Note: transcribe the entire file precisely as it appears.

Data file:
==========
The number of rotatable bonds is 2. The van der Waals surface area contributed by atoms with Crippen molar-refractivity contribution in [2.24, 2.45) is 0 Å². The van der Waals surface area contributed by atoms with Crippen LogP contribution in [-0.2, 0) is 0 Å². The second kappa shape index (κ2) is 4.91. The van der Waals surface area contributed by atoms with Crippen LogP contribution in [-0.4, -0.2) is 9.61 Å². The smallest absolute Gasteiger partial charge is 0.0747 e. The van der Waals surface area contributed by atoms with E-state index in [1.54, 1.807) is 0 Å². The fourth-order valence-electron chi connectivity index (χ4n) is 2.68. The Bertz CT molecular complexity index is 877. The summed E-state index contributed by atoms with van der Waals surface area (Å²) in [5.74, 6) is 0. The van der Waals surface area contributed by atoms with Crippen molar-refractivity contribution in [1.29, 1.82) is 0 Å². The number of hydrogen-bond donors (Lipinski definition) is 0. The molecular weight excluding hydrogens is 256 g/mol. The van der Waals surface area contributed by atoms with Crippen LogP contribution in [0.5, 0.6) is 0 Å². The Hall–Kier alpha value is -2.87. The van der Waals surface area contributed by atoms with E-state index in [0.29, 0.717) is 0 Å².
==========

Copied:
The number of rotatable bonds is 2. The van der Waals surface area contributed by atoms with Crippen molar-refractivity contribution in [2.24, 2.45) is 0 Å². The van der Waals surface area contributed by atoms with Crippen LogP contribution in [-0.2, 0) is 0 Å². The second kappa shape index (κ2) is 4.91. The van der Waals surface area contributed by atoms with Crippen LogP contribution in [-0.4, -0.2) is 9.61 Å². The smallest absolute Gasteiger partial charge is 0.0747 e. The van der Waals surface area contributed by atoms with E-state index in [1.54, 1.807) is 0 Å². The fourth-order valence-electron chi connectivity index (χ4n) is 2.68. The Bertz CT molecular complexity index is 877. The summed E-state index contributed by atoms with van der Waals surface area (Å²) in [5.74, 6) is 0. The van der Waals surface area contributed by atoms with Crippen molar-refractivity contribution in [1.29, 1.82) is 0 Å². The number of hydrogen-bond donors (Lipinski definition) is 0. The molecular weight excluding hydrogens is 256 g/mol. The van der Waals surface area contributed by atoms with Crippen LogP contribution in [0.5, 0.6) is 0 Å². The Hall–Kier alpha value is -2.87. The van der Waals surface area contributed by atoms with E-state index in [0.29, 0.717) is 0 Å².